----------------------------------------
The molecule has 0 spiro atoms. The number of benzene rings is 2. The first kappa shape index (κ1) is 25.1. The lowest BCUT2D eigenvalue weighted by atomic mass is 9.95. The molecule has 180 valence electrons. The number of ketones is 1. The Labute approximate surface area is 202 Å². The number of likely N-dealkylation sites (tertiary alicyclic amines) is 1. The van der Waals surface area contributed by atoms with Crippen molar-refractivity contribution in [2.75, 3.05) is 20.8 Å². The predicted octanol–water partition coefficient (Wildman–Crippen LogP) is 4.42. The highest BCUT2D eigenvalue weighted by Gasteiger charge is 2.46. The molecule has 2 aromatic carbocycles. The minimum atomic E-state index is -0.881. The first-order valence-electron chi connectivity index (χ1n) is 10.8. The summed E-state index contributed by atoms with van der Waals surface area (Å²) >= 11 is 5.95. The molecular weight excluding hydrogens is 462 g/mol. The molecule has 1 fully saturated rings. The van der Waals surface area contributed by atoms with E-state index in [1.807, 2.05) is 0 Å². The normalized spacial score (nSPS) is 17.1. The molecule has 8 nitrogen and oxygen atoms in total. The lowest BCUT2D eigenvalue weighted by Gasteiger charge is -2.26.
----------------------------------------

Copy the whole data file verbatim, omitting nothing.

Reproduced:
The molecule has 0 spiro atoms. The number of benzene rings is 2. The first kappa shape index (κ1) is 25.1. The lowest BCUT2D eigenvalue weighted by atomic mass is 9.95. The molecule has 180 valence electrons. The number of ketones is 1. The Labute approximate surface area is 202 Å². The number of likely N-dealkylation sites (tertiary alicyclic amines) is 1. The van der Waals surface area contributed by atoms with Crippen molar-refractivity contribution in [2.75, 3.05) is 20.8 Å². The predicted octanol–water partition coefficient (Wildman–Crippen LogP) is 4.42. The highest BCUT2D eigenvalue weighted by Gasteiger charge is 2.46. The molecule has 2 aromatic carbocycles. The minimum atomic E-state index is -0.881. The first-order valence-electron chi connectivity index (χ1n) is 10.8. The summed E-state index contributed by atoms with van der Waals surface area (Å²) >= 11 is 5.95. The molecular weight excluding hydrogens is 462 g/mol. The molecule has 1 fully saturated rings. The van der Waals surface area contributed by atoms with E-state index in [1.807, 2.05) is 0 Å². The normalized spacial score (nSPS) is 17.1. The molecule has 8 nitrogen and oxygen atoms in total. The lowest BCUT2D eigenvalue weighted by Gasteiger charge is -2.26.